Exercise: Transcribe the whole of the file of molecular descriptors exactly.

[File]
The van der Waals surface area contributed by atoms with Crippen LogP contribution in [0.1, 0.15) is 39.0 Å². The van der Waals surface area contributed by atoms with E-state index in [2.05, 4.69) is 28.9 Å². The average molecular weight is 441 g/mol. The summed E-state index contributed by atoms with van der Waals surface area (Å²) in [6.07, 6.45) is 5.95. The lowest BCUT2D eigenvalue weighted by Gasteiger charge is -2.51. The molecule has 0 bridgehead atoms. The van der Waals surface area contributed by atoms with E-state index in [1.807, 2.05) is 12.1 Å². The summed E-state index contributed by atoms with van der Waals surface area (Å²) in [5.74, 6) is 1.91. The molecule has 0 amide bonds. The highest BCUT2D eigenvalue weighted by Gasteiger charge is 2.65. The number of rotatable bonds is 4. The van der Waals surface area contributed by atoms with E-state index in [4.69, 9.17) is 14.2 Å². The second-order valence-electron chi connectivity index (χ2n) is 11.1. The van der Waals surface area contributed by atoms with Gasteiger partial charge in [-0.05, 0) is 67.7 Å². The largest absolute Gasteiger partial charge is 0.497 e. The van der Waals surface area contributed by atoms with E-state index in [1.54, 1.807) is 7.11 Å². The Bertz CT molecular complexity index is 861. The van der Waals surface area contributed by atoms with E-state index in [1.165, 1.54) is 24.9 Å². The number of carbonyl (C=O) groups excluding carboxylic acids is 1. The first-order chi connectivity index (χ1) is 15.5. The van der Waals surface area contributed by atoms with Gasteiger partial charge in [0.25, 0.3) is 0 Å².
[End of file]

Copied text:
The van der Waals surface area contributed by atoms with Crippen LogP contribution in [0.1, 0.15) is 39.0 Å². The van der Waals surface area contributed by atoms with E-state index in [2.05, 4.69) is 28.9 Å². The average molecular weight is 441 g/mol. The summed E-state index contributed by atoms with van der Waals surface area (Å²) in [6.07, 6.45) is 5.95. The lowest BCUT2D eigenvalue weighted by Gasteiger charge is -2.51. The molecule has 0 bridgehead atoms. The van der Waals surface area contributed by atoms with E-state index in [1.807, 2.05) is 12.1 Å². The summed E-state index contributed by atoms with van der Waals surface area (Å²) in [5.74, 6) is 1.91. The molecule has 0 amide bonds. The highest BCUT2D eigenvalue weighted by Gasteiger charge is 2.65. The number of rotatable bonds is 4. The van der Waals surface area contributed by atoms with E-state index in [4.69, 9.17) is 14.2 Å². The second-order valence-electron chi connectivity index (χ2n) is 11.1. The van der Waals surface area contributed by atoms with Gasteiger partial charge in [-0.05, 0) is 67.7 Å². The largest absolute Gasteiger partial charge is 0.497 e. The van der Waals surface area contributed by atoms with E-state index in [1.54, 1.807) is 7.11 Å². The Bertz CT molecular complexity index is 861. The van der Waals surface area contributed by atoms with E-state index in [1.165, 1.54) is 24.9 Å². The number of carbonyl (C=O) groups excluding carboxylic acids is 1. The first-order chi connectivity index (χ1) is 15.5. The van der Waals surface area contributed by atoms with Gasteiger partial charge in [0.25, 0.3) is 0 Å².